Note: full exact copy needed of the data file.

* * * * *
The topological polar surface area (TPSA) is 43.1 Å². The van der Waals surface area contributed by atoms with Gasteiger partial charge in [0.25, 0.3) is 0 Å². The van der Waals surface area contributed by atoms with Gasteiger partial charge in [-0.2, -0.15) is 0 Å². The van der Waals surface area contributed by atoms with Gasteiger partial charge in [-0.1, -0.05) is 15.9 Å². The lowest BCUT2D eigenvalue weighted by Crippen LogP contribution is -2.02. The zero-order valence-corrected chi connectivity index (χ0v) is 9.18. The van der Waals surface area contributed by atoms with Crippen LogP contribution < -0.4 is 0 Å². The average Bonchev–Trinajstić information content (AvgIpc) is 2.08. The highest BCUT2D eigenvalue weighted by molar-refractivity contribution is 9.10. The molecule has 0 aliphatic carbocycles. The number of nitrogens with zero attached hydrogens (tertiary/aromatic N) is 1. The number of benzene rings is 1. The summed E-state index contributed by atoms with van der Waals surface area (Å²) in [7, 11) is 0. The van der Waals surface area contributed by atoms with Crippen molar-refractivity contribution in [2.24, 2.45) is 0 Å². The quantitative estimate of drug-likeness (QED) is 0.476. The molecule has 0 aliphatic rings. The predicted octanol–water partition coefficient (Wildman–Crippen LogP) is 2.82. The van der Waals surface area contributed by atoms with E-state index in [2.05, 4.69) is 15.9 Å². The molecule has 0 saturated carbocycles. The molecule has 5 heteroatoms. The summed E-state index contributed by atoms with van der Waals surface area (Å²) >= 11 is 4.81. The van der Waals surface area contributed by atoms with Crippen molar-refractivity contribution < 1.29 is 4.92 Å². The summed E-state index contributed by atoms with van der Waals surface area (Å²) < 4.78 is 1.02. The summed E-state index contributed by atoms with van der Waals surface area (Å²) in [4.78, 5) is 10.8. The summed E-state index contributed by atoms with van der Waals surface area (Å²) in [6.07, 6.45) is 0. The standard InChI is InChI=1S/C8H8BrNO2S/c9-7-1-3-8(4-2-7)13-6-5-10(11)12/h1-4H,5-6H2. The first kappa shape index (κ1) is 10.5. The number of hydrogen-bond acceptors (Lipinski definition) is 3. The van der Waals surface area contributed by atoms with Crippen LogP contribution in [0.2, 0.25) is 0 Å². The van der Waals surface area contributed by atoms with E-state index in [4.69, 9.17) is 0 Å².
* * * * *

The topological polar surface area (TPSA) is 43.1 Å². The van der Waals surface area contributed by atoms with Gasteiger partial charge in [0.25, 0.3) is 0 Å². The van der Waals surface area contributed by atoms with Gasteiger partial charge in [-0.2, -0.15) is 0 Å². The van der Waals surface area contributed by atoms with Gasteiger partial charge in [-0.1, -0.05) is 15.9 Å². The lowest BCUT2D eigenvalue weighted by Crippen LogP contribution is -2.02. The zero-order valence-corrected chi connectivity index (χ0v) is 9.18. The van der Waals surface area contributed by atoms with Crippen LogP contribution < -0.4 is 0 Å². The average Bonchev–Trinajstić information content (AvgIpc) is 2.08. The highest BCUT2D eigenvalue weighted by molar-refractivity contribution is 9.10. The molecule has 0 aliphatic carbocycles. The number of nitrogens with zero attached hydrogens (tertiary/aromatic N) is 1. The number of benzene rings is 1. The summed E-state index contributed by atoms with van der Waals surface area (Å²) in [7, 11) is 0. The van der Waals surface area contributed by atoms with Crippen molar-refractivity contribution in [2.24, 2.45) is 0 Å². The quantitative estimate of drug-likeness (QED) is 0.476. The molecule has 0 aliphatic rings. The predicted octanol–water partition coefficient (Wildman–Crippen LogP) is 2.82. The van der Waals surface area contributed by atoms with E-state index in [2.05, 4.69) is 15.9 Å². The molecule has 0 saturated carbocycles. The molecule has 5 heteroatoms. The summed E-state index contributed by atoms with van der Waals surface area (Å²) >= 11 is 4.81. The van der Waals surface area contributed by atoms with Crippen molar-refractivity contribution < 1.29 is 4.92 Å². The summed E-state index contributed by atoms with van der Waals surface area (Å²) < 4.78 is 1.02. The summed E-state index contributed by atoms with van der Waals surface area (Å²) in [4.78, 5) is 10.8. The summed E-state index contributed by atoms with van der Waals surface area (Å²) in [6.07, 6.45) is 0. The standard InChI is InChI=1S/C8H8BrNO2S/c9-7-1-3-8(4-2-7)13-6-5-10(11)12/h1-4H,5-6H2. The first kappa shape index (κ1) is 10.5. The number of hydrogen-bond acceptors (Lipinski definition) is 3. The van der Waals surface area contributed by atoms with Crippen LogP contribution in [0.2, 0.25) is 0 Å². The van der Waals surface area contributed by atoms with E-state index in [4.69, 9.17) is 0 Å².